• Cindy Guo ’21 was awarded a fellowship to undertake a mixed-method, cross-sectional study into the differing spatial distributions of South African townships during apartheid and their effects on economic development there today, with a focus on Cape Town and Johannesburg.  Cindy hopes to undertake this project in 2021. 
  • Brennan Johnson ’21 was awarded a fellowship to travel to the Arctic shores of Canada, drawing natural life along the way, to explore the relationship between a wild land and the people who live there, by contrasting depictions of the landscape with drawings of the people and places where humanity briefly interrupts the boreal forest. Because international travel was restricted, Brennan shifted this project to create artistic work focused on the idea of a mythology of the mundane in Northfield.
  • Maddie Kyhl ’21 planned to shadow Ágnes Mócsy at the Pratt Institute in New York City, interview professionals at Vogue Business, and explore other art-science fusions in the city during winter break 2020. Because of restrictions on travel, Maddie shifted this project to showcase sustainable, STEM-inflected fashion created at Carleton in 2021.
  • Venecia Mitchell ’21 was awarded a fellowship to study how the environmental disruption of Hurricane Katrina was used to transform public schools in New Orleans and how these transformations have affected Black youth, especially in terms of the relationship between school discipline and incarceration.
  • Sophie Rogers ’21 was awarded a fellowship to explore the relationship between family memories and person-hood through travel to Berlin, including work in three different community workshops dedicated to screen printing, lithography and letterpress.  Because international travel was restricted, Sophie shifted this project to develop a ‘postal art’ network and create large-scale pieces at home.
  • David Rubin ’21 was awarded a fellowship to analyze the relationship in Gerard Manley Hopkins’ original manuscripts between spirituality, nature, and the self, using archival materials in the UK and Ireland. David was unable to pursue this project due to COVID-19 travel restrictions.
  • Annie Seefeldt ’21 was awarded a fellowship to explore and illuminate the histories complicating government-community relations in Louisianan relocation projects and compare the efficacy of current public participation policies across two different contexts of government resettlement. Because of restrictions on travel, Annie shifted this project to involve remote interviews and broader research on the experience of vulnerable coastal communities in the context of climate change.
  • Martha Sudderth ’21 was awarded a fellowship to work in a pottery studio in San Francisco, CA, and observe what tensions exist between San Francisco’s independent craft community and the Silicon Valley tech community.
  • Abi Sutcliffe ‘22 was awarded a fellowship to explore how Muslim Sharia law, Greek philosophy, and the influence of Common Law legal code have contributed to the prevalence and conception of gender-based violence in contemporary Egypt.  Abi hopes to carry out a version of this project in 2021.
  • Matt Zacharski ’21 was awarded a fellowship to study Shanghai’s fake markets that sell allegedly authentic designer goods at ‘cheap’ prices to learn more about the bargaining process.  Matt hopes to carry out a version of this project in the US in 2021.

Kelley International Fellowship

  • Corrah Gonzales-Lipham ’21 was awarded a fellowship for travel to Greece to explore the interaction between religion and theater within ancient Greek culture—a practice called “theoria” by Ancient Greeks.  Corrah hopes to carry out a similar project in North Macedonia during early 2021. 
  • Elias Levey-Swain ’21 was awarded a fellowship to study the current controversies surrounding African artifacts in European museums, particularly those in three former colonial powers, by analyzing their public displays of African artifacts by imagining each museum as a public archive.  Because of restrictions on international travel, Eli has pursued this project virturally.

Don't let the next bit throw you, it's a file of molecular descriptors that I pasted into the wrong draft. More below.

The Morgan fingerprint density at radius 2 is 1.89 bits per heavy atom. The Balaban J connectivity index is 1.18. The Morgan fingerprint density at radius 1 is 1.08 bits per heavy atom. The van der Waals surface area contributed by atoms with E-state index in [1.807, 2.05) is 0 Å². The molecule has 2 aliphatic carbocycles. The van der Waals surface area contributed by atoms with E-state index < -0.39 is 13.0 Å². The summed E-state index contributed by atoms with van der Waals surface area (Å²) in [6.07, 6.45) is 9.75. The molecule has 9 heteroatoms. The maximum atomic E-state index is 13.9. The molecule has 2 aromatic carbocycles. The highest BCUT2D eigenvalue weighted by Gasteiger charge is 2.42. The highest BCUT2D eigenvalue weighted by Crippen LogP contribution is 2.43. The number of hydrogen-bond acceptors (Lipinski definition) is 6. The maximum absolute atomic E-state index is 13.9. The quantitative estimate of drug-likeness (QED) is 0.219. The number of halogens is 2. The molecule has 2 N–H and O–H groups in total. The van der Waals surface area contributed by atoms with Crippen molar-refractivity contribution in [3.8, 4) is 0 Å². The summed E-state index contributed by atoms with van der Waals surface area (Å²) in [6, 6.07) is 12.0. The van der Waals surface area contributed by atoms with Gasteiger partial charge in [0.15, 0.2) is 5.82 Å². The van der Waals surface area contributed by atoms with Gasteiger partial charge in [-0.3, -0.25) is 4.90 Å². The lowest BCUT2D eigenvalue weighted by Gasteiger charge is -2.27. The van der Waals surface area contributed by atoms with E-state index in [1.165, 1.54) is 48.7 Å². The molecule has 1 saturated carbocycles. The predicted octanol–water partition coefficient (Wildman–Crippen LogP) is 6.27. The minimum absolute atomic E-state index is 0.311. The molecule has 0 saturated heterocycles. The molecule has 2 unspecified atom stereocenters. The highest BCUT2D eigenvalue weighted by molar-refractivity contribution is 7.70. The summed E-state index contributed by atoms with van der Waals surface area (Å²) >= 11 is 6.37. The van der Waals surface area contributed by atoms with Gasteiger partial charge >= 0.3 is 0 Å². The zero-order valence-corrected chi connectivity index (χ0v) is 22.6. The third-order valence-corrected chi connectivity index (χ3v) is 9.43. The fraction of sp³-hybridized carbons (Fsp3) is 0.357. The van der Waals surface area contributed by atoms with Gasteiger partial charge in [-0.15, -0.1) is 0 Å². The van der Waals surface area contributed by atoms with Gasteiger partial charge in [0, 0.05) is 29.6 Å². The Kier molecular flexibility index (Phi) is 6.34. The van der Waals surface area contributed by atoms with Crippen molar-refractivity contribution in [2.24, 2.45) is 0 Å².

Larson International Fellowships

  • Alec Leonetti ’22 was awarded a fellowship to explore Uzbek culture and society of and develop an understanding of the forces that shape the broader region of Central Asia, including people have formed cultural and national identities from the time of the Silk Road through the post-Soviet Era. Alec hopes to carry out this project in 2021.
  • Hana Mensendiek ’22 will travel to Japan to study the Korean-Japanese (Zainichi) community and their ongoing struggle to secure rights.
  • Luke Norquist ’21 was awarded a fellowship for travel to Costa Rica to examine the social and cultural implications of a growing focus on English education for Costa Rican youth. Luke was unable to pursue this project due to COVID-19 travel restrictions.
  • Becky Shapiro ’22 was awarded a fellowship to explore female empowerment in Guatemala, where a history of gender-based-violence and machismo culture has restricted women’s rights and opportunities.  Becky hopes to carry out this project in 2021.
  • Julian White-Davis ’23 was awarded a fellowship to document a Kichwa community in Ecuador called Manzanapamba—about whom there is very little record.  Julian hopes to make a photo book of their daily lives with photos and journalistic interviews with the elders of the community, carrying out this project in 2021 or 2022.

Paglia Post-Bac Research Fellowship

  • Sarah Finstuen-Magro ’20 will conduct research in the field of childhood cancer at the Dana-Farber Cancer Institute at Harvard for two years.
  • Berit Hudson-Rasmussen ’20 will conduct geological research in critical zone science at the University of Maryland for two years.
  • Alex Kiral ’20 will conduct research in nuclear physics at the Massachusetts Institute of Technology for two years.

Nancy Wilkie Fellowship for Archaeological Field Experience

  • Sam Anderson ’21 was awarded a a fellowship to travel to Ireland and the UK for two archeological programs administered by the Institute for Field Research. Sam was unable to pursue these field studies due to COVID-19 travel restrictions.


Winter 2019 Senior Comps Research Recipients:

  • Guapo Banuelos ’20 (History and Religion)
  • Zane Grinde ’20 (Cinema and Media Studies)
  • Sarah Lieberman ’20 (American Studies and Art History)
  • Yadari Nunez-Marquez ’20 (Sociology/Anthropology)
  • Emika Otsuka ’20 (Political Science)
  • Hannah Parrott ’20 (Linguistics)
  • Fernando Saldivia Yanez ’20 (Cinema and Media Studies)
  • Carl Schmidt ’20 (Asian Studies)
  • Luke Westawker ’20 (German)
  • Joe White ’20 (History)